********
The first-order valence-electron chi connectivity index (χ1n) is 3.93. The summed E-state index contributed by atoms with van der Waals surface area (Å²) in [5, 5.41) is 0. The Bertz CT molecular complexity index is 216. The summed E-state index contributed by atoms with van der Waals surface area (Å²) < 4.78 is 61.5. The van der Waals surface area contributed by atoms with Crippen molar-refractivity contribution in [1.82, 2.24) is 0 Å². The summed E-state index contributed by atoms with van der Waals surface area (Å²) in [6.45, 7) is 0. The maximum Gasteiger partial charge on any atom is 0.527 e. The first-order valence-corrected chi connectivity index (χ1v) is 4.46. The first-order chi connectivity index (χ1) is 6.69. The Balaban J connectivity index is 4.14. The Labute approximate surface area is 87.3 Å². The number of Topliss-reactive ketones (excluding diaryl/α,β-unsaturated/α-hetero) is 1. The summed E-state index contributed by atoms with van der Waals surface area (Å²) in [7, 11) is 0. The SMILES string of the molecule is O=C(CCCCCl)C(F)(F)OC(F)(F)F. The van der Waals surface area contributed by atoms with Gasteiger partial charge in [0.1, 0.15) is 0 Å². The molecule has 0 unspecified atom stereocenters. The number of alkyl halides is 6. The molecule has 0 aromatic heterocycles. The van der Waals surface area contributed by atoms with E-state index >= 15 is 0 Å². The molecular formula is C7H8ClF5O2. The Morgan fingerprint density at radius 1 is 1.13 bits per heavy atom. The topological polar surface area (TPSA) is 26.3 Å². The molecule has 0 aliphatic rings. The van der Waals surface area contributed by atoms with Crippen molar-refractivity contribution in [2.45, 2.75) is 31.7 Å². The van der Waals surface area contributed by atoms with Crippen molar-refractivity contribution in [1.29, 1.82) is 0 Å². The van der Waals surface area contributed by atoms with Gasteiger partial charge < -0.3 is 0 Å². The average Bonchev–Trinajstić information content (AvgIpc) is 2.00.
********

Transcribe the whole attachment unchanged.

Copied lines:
The first-order valence-electron chi connectivity index (χ1n) is 3.93. The summed E-state index contributed by atoms with van der Waals surface area (Å²) in [5, 5.41) is 0. The Bertz CT molecular complexity index is 216. The summed E-state index contributed by atoms with van der Waals surface area (Å²) < 4.78 is 61.5. The van der Waals surface area contributed by atoms with Crippen molar-refractivity contribution in [1.82, 2.24) is 0 Å². The summed E-state index contributed by atoms with van der Waals surface area (Å²) in [6.45, 7) is 0. The maximum Gasteiger partial charge on any atom is 0.527 e. The first-order valence-corrected chi connectivity index (χ1v) is 4.46. The first-order chi connectivity index (χ1) is 6.69. The Balaban J connectivity index is 4.14. The Labute approximate surface area is 87.3 Å². The number of Topliss-reactive ketones (excluding diaryl/α,β-unsaturated/α-hetero) is 1. The summed E-state index contributed by atoms with van der Waals surface area (Å²) in [7, 11) is 0. The SMILES string of the molecule is O=C(CCCCCl)C(F)(F)OC(F)(F)F. The van der Waals surface area contributed by atoms with Gasteiger partial charge in [0.1, 0.15) is 0 Å². The molecule has 0 unspecified atom stereocenters. The number of alkyl halides is 6. The molecule has 0 aromatic heterocycles. The van der Waals surface area contributed by atoms with E-state index >= 15 is 0 Å². The molecular formula is C7H8ClF5O2. The Morgan fingerprint density at radius 1 is 1.13 bits per heavy atom. The topological polar surface area (TPSA) is 26.3 Å². The molecule has 0 aliphatic rings. The van der Waals surface area contributed by atoms with Crippen molar-refractivity contribution in [2.45, 2.75) is 31.7 Å². The van der Waals surface area contributed by atoms with Crippen molar-refractivity contribution in [1.29, 1.82) is 0 Å². The van der Waals surface area contributed by atoms with Gasteiger partial charge < -0.3 is 0 Å². The average Bonchev–Trinajstić information content (AvgIpc) is 2.00.